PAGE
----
According to the University of Chicago Magazine, President Robert Zimmer established the Darfur Education Fund of $200,000 to support faculty and student work to advance human rights. This fund was the first of its kind among colleges and universities in the United States. Zimmer told the Magazine that the purpose of the fund was “to underscore the seriousness with which the University takes the situation in Darfur and its belief in the time-tested truth that the University’s greatest social contribution is made through the efforts of its faculty, students, and alumni, in the context of the rigorous analysis and inquiry for which Chicago is known.”

However, much of the campus community had hoped for the University to address the crisis through divestment from any company whose business has supported the ruling regime in Darfur, which was the route that many other universities took, including all eight Ivy League schools, Stanford, and the University of California system. The campus chapter of the national group Students Take Action Now: Darfur (STAND) argued that this fit into the Kalven Report’s “exceptional instance” clause, which allows the University to act as a corporate body when a crisis challenges the “paramount social values” generally accepted by the University. STAND’s petition to the board was signed by 1,500 students, 110 faculty, and the Kalven Committee’s last surviving member, professor emeritus of history John Hope Franklin, but the board still voted against divestment.

Taking matters into their own hands, STAND planned a five-day simulated Darfuri refugee camp on the main quad which would provide tents, food, security, and other items to 25 event participants. Twenty non-participants would also partake in meals, and 1,200 additional non-participants would receive pamphlets and information.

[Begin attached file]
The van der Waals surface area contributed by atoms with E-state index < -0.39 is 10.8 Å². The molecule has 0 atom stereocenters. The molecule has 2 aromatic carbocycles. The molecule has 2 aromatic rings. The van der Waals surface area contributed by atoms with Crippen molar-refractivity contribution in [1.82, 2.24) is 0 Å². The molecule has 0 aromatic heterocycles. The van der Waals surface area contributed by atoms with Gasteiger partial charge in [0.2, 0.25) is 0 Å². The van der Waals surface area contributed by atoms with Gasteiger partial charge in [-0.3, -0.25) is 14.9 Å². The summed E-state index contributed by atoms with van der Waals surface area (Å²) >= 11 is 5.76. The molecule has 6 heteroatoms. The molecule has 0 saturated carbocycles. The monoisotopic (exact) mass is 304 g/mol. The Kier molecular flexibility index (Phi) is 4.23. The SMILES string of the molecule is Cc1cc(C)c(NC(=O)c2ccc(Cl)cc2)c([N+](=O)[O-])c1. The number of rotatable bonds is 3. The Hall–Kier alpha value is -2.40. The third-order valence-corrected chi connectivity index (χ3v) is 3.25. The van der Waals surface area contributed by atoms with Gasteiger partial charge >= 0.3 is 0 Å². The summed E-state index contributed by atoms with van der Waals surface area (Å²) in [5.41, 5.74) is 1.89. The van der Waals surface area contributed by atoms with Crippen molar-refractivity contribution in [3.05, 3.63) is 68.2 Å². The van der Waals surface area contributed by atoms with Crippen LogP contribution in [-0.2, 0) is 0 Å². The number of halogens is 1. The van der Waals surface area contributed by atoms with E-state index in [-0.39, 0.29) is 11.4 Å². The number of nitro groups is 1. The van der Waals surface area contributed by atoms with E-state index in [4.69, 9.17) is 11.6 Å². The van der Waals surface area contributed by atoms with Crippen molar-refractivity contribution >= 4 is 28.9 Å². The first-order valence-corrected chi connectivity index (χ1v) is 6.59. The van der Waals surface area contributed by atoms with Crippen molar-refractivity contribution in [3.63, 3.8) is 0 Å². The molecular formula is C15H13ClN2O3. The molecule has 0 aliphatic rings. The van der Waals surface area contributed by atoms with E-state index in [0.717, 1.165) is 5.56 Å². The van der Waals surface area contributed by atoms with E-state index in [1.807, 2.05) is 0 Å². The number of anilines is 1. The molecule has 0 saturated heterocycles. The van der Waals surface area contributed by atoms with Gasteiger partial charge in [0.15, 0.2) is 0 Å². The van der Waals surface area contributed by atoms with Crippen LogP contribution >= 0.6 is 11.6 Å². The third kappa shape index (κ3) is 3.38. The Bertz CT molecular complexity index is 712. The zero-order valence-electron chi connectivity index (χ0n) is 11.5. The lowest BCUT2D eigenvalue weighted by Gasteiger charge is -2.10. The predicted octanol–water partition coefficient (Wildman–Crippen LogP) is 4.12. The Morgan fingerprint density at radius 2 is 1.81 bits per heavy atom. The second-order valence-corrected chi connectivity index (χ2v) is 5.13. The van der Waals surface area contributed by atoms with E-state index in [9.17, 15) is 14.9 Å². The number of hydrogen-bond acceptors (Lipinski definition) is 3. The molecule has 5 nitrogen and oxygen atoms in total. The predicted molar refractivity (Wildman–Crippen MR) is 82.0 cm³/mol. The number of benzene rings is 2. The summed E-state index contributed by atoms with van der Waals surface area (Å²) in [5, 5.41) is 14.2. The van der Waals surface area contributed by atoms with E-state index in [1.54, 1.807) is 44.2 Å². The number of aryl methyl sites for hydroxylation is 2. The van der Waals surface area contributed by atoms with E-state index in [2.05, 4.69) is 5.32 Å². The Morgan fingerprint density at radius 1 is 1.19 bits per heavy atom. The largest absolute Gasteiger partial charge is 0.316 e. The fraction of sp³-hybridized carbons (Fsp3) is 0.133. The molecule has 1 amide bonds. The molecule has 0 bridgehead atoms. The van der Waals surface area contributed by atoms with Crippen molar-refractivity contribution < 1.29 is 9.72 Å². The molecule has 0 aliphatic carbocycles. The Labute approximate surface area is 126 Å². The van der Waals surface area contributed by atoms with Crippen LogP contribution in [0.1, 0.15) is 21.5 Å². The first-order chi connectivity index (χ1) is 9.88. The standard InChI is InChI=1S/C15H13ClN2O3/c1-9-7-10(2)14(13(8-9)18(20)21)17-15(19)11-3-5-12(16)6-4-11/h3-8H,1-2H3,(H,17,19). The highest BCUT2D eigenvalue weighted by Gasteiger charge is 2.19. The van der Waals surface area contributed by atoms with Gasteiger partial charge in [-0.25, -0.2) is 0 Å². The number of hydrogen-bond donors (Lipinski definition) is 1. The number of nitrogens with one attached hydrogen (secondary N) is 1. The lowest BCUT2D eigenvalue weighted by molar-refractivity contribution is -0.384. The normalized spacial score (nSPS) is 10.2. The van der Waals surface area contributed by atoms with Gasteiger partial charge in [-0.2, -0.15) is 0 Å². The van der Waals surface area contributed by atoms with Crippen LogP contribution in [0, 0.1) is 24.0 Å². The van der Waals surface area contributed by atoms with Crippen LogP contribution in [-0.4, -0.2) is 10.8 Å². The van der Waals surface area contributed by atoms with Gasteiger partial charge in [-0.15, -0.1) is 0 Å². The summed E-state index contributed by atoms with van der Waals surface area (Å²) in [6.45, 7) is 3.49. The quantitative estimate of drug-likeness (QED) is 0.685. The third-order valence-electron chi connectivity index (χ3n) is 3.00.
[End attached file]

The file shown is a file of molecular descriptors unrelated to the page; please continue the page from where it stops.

Present Day Efforts

Many other UChicago student organizations have organized demonstrations and offered other forms of support for migrants and refugees over the past few decades. Much of this action came after former President Donald Trump’s election in 2016. New Americans, a program that sends UChicago students to tutor individuals preparing for the U.S. citizenship test, experienced an increase in interest that year. The group tutored legal residents in a Path to Citizenship class weekly at the Instituto del Progreso Latino in Pilsen. The program also worked at the Erie Neighborhood House, a social services organization that provides workshops for undocumented residents and individuals who are not as far along in the naturalization process.

In February 2017, around 60 students and faculty took part in a “Solidarity March” around campus to show their support for immigrants, minorities, and women following Trump’s election. Though the main purpose of the march was to show unity and support, it was more urgently driven by frustration with the political climate and anti-immigration executive orders.

More recently, the Hyde Park Refugee Project, a program founded in 2015 that works to support refugee and immigrant families settling in the South Side, started hiring UChicago students to help out. The project helps refugee families find affordable housing, connect with employers, and learn English.

Last year, the Association of Latinx Students for Social Justice (ALAS), a student-run organization within the Harris School of Public Policy, hosted its eighth annual “I Stand With Immigrants” Day of Action on October 25. The event consisted of a panel discussion featuring policy experts, community organizers, and student leaders who discussed how to improve mental health resources and improve policymaking processes for the migrants housed in Hyde Park.

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About the Contributor
Sabrina Chang
Sabrina Chang, Deputy News Editor, Arts Reporter
Sabrina Chang is a third-year in the College from Taipei and the Bay Area studying Sociology and English Language and Literature. Since joining The Maroon in the fall of her first year, she has found a passion for human interest stories and also likes to dabble in the Arts section. Besides writing for The Maroon, Sabrina enjoys playing volleyball on the women’s club team, trying new coffee shops, and exploring downtown Chicago with friends.